Each week in Britain two women die at the hands of their partners – a statistic which highlights the scale of the challenge domestic abuse presents.

A recent change in the law created a new offence of controlling or coercive behaviour in relationships. The coercive control offence under the Serious Crime Act 2015 carries a maximum penalty of five years’ imprisonment and a fine.

On this week’s Behind Closed Doors – Fear and Control: Tonight we talk to the family of Hollie Gazzard, who died at the hands of her partner in 2014.

Here Lisa Fontes, author of Invisible Chains: Overcoming Coercive Control in Your Intimate Relationship, shows how you can spot some signs of coercive control – a form of domestic abuse.

Without the concept of coercive control, we think about physical abuse and maybe emotional abuse, but it’s easy to miss a wide range of controlling acts including manipulation, intimidation, sexual coercion, gaslighting, and loving deeds that are performed to keep another person from leaving.

The concept of coercive control pulls together these wide-ranging behaviours that so many people – especially women – face in their relationships.

1. It can happen to anyone

It’s hard to talk about a typical example of coercive control, because coercive control affects rich women, it affects poor women, it affects women that live in the city, women who live in the country, it affects women who are teenagers in their first relationships and it affects women who have been married for 50 years.

Coercive control also occurs in gay and lesbian relationships and trans people can be affected by it as well.

So people of any gender can be victims or victimisers, but the most common situation is where men dominate women in their personal relationships.

2. Love bombing

A typical example would be a situation where a woman falls in love with a male partner, let’s say, who seems unusually affectionate, unusually eager to be with her at all times, gives her an unusual amount of attention. And in the beginning she may feel very, very loved and very, very lucky.

Over time she comes to discover that the fact that he wants to go with her to the grocery store, which at first seemed so wonderful, means she can never be alone when she goes to the grocery store. In fact, he won’t let her out of his sight.

3. Isolation

The first sign to look for if you’re worried about somebody being in a coercive control relationship is isolation.

  • Are they seeing other people who they care about less than they once did?
  • Have they begun to restrict their activities so they’re mostly spending their time with the person you suspect might be the abuser?
  • Isolation is really the first thing to look out for.

4. Financial abuse

Many abusers find ways to control their partners through money, that could be preventing her from working, it could be not allowing her access to the money that she earns at work.

Often an abuser will ruin a woman’s credit so that if she tries to get away she suddenly finds she can’t rent a flat, she can’t take out loans because she has no credit rating or her credit rating has been ruined.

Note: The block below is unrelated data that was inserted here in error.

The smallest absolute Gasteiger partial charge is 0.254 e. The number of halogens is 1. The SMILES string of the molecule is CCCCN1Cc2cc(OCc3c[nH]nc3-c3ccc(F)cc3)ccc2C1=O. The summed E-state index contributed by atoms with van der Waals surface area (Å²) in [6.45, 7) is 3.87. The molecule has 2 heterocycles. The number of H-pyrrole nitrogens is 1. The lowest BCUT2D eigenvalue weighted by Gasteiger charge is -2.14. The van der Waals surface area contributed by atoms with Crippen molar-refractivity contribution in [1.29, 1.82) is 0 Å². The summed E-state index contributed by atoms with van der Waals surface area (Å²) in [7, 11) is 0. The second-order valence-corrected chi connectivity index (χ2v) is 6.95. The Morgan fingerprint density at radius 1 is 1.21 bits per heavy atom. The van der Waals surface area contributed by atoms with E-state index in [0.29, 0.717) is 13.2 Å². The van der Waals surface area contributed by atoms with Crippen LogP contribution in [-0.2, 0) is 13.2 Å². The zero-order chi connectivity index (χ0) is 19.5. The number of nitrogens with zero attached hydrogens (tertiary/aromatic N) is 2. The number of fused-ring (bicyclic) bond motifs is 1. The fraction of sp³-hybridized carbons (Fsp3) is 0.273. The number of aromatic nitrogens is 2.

5. Brainwashing and ‘Perspecticide’

The main way that abusers control their partners is by controlling their thoughts.

The victim’s perspectives are vanishing as she takes on the abuser’s perspectives.

So brainwashing is a huge part of the abuse of coercive control. How does that happen?

It happens on a daily basis many many times a day. She expresses an opinion about something and her opinion is degraded.

She makes a purchase and he makes her go return it because it wasn’t any good.

6. Violence or the threat of violence

Physical violence is one tactic used in coercive control.

Not all coercively controlling partners use physical violence – some are able to use degradation, intimidation, isolation, micromanagement, loving acts instead – but some do.

And it doesn’t necessarily have to be a lot of physical violence or very extreme physical violence. It can be rather constant, small acts that just let her know that she lives in a violent relationship.

Women are especially vulnerable to coercive control because of sexism.

Even when we raise a girl to be strong and have a career, we still usually raise her to take care of the feelings and comfort of those around her.

Females learn to idealise romance and sacrifice to make those around them happy.

So you have a woman who aims to please all the time, and will DO ANYTHING to make her relationship work.

And then she’s paired up with a man who has been raised to get his needs met. It’s a recipe for coercive control.

And due to sexism, women have lesser access to transportation and money, making it harder for women to strike out on their own when things go wrong.

I am happy with the new UK law and, like people all over the world, I am watching to see how it is implemented and how it can be improved.

Domestic violence is currently handled inadequately all over the globe. The UK is taking a giant step trying to improve the criminal justice response.

  • Behind Closed Doors – Fear and Control: Tonight will be broadcast on February 18th at 7.30pm on ITV

If you or someone you know is suffering from domestic abuse contact The National Domestic Violence Helpline free and confidential (run by Refuge and Women’s Aid) on 0808 2000 247.

Read the full article on ITV.com

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